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J Strength Cond Res. 2019 Sep 17. doi: 10.1519/JSC.0000000000003283. [Epub ahead of print]

Effects of Static and Dynamic Stretching Performed Before Resistance Training on Muscle Adaptations in Untrained Men.

Author information

1
Federal Institute of Sudeste of Minas Gerais, Campus Rio Pomba, MG, Brazil.
2
Department of Human Movement Science, State University of Minas Gerais, Campus Ibirité, MG, Brazil.
3
Pontifical Catholic University of Minas Gerais, Belo Horizonte, MG, Brazil.
4
Department of Health and Exercise Science, University of Oklahoma, Norman, Oklahoma.
5
Federal University of Goiás, Goiania, GO, Brazil.
6
University of Brasília, Brasília, DF, Brazil.

Abstract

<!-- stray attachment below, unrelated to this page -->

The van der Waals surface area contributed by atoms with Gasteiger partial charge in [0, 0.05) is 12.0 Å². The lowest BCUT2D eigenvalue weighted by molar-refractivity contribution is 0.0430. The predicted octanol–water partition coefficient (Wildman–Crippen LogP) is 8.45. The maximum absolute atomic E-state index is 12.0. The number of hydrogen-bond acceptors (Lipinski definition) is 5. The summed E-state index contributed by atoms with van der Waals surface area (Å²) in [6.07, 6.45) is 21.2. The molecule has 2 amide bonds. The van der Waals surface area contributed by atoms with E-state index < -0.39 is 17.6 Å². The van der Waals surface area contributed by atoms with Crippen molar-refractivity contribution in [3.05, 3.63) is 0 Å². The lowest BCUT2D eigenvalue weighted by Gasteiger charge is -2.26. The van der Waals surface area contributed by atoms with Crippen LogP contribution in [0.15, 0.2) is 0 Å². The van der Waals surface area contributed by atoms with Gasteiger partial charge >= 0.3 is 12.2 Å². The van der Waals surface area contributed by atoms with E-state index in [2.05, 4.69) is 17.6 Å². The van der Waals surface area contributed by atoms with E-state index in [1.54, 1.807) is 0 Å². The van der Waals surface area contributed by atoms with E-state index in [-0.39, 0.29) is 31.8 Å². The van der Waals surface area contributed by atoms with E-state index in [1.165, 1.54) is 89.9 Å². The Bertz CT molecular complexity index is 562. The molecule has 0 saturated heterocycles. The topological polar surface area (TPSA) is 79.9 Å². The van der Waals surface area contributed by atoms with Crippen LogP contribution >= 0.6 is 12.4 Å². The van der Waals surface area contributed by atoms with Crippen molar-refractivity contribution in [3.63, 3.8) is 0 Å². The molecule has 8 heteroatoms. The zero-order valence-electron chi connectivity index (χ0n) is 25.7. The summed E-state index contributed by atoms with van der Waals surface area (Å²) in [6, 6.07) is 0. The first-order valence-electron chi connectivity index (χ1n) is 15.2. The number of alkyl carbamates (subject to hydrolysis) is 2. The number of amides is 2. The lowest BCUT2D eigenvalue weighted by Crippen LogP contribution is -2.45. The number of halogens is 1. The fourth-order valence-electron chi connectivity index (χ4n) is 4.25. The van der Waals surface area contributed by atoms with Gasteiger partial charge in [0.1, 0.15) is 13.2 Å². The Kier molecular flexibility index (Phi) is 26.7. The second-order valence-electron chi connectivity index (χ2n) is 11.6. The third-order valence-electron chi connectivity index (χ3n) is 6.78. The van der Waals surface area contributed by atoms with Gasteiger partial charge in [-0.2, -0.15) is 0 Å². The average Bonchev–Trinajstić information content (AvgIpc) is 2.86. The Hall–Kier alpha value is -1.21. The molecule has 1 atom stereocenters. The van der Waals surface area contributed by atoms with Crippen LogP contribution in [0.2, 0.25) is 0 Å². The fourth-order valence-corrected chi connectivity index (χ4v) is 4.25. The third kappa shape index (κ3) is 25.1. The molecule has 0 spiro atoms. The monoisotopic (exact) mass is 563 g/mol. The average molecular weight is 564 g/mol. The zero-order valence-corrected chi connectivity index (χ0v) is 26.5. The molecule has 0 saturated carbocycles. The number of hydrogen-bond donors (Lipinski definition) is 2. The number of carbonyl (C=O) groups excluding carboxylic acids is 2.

Ferreira-Júnior, JB, Benine, RPC, Chaves, SFN, Borba, DA, Martins-Costa, HC, Freitas, EDS, Bemben, MG, Vieira, CA, and Bottaro, M. Effects of static and dynamic stretching performed before resistance training on muscle adaptations in untrained men. J Strength Cond Res XX(X): 000-000, 2019-This study evaluated the effects of dynamic and static stretching (SS) performed before resistance training on biceps femoris hypertrophy and knee flexor strength gains in untrained young men. Forty-five untrained young men (age, 21.2 ± 0.5 years; mass, 72.2 ± 5.6 kg; height, 178 ± 1 cm) were randomly assigned to 1 of the 3 groups: (a) 80 seconds of SS (n = 14); (b) 80 seconds of dynamic stretching (DS, n = 13); or (c) control group (CON, n = 18) in which subjects performed no stretching before exercise. Both SS and DS were performed before resistance exercise. Resistance training consisted of 4 sets of 8-12 repetition maximum of seated leg curl exercise 2 days per week for 8 weeks, with a period of at least 48 hours between sessions. Unilateral biceps femoris muscle thickness (MT) and maximal isometric strength (MIS) of the knee flexors were measured 1 week before training and 1 week after the last training session. There were significant increases in MIS (SS = 13.9 ± 10.3 kgf; DS = 10.2 ± 13.1 kgf; CON = 12.7 ± 7.6 kgf; p < 0.05) and MT (SS = 6.0 ± 3.5 mm; DS = 6.7 ± 4.1 mm; CON = 5.7 ± 3.0 mm; p < 0.05) with no significant differences across groups (p > 0.05). Additionally, all groups demonstrated moderate effect sizes for MIS (1.27-1.4), and DS was the only group that had a large effect size for MT increases (DS = 2.18; SS = 1.35; CON = 0.92). In conclusion, 80 seconds of SS and DS did not induce any additional muscular adaptations to resistance training in untrained young men.

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